The Stabat Mater by the Italian late baroque composer Giovanni Battista Pergolesi (1710- 1736) invariably holds the number one posi- tion in many western classical music charts. In Pergolesi’s own era, his composition received enormous acclaim and was fre- quently a source of inspiration for the many tone poets who wanted to follow in his foot- steps. Why has this pole position remained inviolable throughout the centuries and why is the Stabat Mater unanimously proclaimed as the ultimate composition of the classical repertoire by a hugely diverse and widely spread audience, year after year?
The fact that so many people are moved by this textbook example of simple, captivating sacred music has intrigued us for years and led us to study this work more closely in an attempt to find out what the ingredients of this special composition are.
Has Pergolesi found the perfect balance between reason and emotion? Is his work the nec plus ultra in terms of musical expe- rience and immersion? Or is the glory and widespread familiarity of the work mainly due to its mainstream exposure via movies and television?
As always, we wanted this quest to be as authentic as possible so we could rediscov- er the original intentions of the composer. To achieve this, we tried to distance our- selves from established choices regarding phrasing and dynamic, and from possibly standardised tempi. We let ourselves be inspired by a virginal score, stripped of all possible input and interpretations in order to be surprised again by the fundamental intentions of the composer. During this pro- cess, we constructed a contemporary inter- pretation of the original text in the universal – and very topical – theme of the helpless mother that sees her child suffering. All these elements led to this re-interpretation of Pergolesi’s masterpiece.
The content of this text is very emotional and compelling. Mary’s lament at the foot of the cross upon which her son has died,
is imbued with intense emotions. The fact that Pergolesi wrote this work in seclusion in a monastery during the last year of his life, when he knew he was dying – he died of tuberculosis at a very young age – un- doubtedly influenced his interpretation of this medieval poem. Through the mas-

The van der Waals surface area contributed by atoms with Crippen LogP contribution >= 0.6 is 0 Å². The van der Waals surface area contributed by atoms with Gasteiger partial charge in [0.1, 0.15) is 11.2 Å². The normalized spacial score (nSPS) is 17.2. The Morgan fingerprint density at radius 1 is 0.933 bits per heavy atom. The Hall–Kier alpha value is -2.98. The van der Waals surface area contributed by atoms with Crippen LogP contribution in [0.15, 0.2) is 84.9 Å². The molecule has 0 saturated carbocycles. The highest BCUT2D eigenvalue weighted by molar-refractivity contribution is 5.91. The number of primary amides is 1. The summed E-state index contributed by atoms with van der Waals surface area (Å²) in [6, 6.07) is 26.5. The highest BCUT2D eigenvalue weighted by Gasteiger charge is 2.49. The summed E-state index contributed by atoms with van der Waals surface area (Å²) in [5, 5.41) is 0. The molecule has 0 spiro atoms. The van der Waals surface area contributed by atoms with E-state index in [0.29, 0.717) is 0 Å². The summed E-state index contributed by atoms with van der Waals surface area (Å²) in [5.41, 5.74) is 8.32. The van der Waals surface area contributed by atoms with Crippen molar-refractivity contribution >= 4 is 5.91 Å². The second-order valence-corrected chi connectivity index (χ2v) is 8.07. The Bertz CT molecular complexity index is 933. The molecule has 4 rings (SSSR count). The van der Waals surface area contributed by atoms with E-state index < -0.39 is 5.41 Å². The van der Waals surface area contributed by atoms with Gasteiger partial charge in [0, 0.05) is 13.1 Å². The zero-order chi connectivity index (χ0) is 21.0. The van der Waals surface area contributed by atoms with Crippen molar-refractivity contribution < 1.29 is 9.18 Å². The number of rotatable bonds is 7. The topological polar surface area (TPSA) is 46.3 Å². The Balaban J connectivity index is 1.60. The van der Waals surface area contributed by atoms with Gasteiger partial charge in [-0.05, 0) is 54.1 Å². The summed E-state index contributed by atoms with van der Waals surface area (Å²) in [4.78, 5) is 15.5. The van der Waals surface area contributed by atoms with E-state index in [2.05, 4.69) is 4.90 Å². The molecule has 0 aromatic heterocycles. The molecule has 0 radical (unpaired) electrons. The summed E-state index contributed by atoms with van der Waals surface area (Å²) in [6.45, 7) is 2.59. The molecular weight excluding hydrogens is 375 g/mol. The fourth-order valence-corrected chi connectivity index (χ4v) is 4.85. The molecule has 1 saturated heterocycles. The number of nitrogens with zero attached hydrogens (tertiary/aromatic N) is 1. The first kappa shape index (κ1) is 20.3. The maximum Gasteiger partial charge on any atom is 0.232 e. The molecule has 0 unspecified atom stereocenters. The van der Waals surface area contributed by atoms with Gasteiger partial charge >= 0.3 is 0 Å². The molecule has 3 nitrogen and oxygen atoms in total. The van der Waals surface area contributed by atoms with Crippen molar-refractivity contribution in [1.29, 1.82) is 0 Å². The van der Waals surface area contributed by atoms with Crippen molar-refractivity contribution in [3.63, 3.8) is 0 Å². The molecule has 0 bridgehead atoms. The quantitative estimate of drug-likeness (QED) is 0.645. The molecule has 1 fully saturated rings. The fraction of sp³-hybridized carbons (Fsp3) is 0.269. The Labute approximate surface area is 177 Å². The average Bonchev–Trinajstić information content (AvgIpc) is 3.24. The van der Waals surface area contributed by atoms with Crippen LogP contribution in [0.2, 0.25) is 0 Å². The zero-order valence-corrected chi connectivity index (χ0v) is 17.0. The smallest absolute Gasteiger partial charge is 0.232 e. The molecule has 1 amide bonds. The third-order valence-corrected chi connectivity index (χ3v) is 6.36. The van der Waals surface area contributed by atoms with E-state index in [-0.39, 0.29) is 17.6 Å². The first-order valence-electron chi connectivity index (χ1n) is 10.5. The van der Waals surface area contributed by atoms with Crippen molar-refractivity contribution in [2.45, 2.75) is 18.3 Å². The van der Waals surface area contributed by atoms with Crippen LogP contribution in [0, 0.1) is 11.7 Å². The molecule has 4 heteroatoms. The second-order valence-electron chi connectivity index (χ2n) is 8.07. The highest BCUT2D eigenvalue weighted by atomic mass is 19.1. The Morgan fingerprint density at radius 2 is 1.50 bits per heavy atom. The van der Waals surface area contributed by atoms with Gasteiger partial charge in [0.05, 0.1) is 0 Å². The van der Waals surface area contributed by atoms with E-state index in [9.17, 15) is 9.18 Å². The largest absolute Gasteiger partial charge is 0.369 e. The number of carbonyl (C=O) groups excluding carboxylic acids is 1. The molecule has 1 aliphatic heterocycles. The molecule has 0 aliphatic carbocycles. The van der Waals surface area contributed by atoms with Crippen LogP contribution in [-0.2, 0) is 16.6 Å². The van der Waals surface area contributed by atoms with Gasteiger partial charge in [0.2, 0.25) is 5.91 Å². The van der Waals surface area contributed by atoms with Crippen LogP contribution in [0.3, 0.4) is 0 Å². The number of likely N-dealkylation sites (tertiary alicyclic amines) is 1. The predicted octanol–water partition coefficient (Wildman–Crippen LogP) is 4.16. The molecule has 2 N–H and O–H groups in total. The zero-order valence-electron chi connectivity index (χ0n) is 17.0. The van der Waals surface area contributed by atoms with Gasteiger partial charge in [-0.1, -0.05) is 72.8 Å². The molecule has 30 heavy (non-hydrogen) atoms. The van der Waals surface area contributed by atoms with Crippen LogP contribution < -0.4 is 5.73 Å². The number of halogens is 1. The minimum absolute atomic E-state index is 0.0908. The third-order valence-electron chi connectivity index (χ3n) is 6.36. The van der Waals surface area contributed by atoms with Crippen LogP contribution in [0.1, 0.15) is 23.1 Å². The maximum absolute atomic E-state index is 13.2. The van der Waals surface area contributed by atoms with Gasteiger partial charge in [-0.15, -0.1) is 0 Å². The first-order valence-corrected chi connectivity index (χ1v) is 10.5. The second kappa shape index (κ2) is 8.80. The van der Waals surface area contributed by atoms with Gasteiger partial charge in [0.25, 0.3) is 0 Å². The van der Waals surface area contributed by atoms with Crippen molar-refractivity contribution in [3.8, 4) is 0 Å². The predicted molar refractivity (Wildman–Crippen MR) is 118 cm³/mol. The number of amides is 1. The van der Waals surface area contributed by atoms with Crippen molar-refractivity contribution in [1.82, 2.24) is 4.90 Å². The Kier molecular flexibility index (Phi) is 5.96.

terful melodies that flowed from his quill, combined with compelling tonalities and the clever use of numerous rhetorical devices, his music expresses the emotional truth of the narrative succinctly and completely immerses the listener in the story.
For this version, we brought together two wonderful vocalists who are symbiotic and complementary both in terms of personality and musical interpretation. To emphasise the intimate and personal character of the work we have deliberately chosen a string ensemble with solo instruments, supported by the most traditional line-up of basso continuo in sacred music (organ & theorbo), which was given all possible improvisational freedom. This resulted in a ‘new’, fresh inter- pretation of this well-known piece of music, while we searched for the primal emotions of this beautiful poem about Mary and the melody it inspired.
After Pergolesi’s intense musical interpre- tation of this enthralling poem, there can only be respectful silence: for the suffering of mother and son; and for the greatness of this baroque, inspirational composer and his sublime work.
However, we decided to juxtapose the moth- er’s suffering with Magdalene’s loss. The Venetian composer Antonio Caldara wrote an oratorio, Maddalena ai Piedi di Cristo, in which this more earthly love is beautifully set to music. His sacred music excels through its simplicity, transparency and endlessly creative melodic inventions. The wondrous melodies grow with limitless artistry out of a simple bass structure, with which Caldara manages to create an enormously expressive piece and – like Pergolesi – translate this text into music so well. We chose three arias from the oratorio sung by Magdalene, which reflect her loss while she stands at the feet of her beloved Jesus.
You can hear Mary and Mary Magdalene cry, sob and gasp for breath, weighed down by this intense sorrow, but sublimely set to music by Pergolesi and Caldara.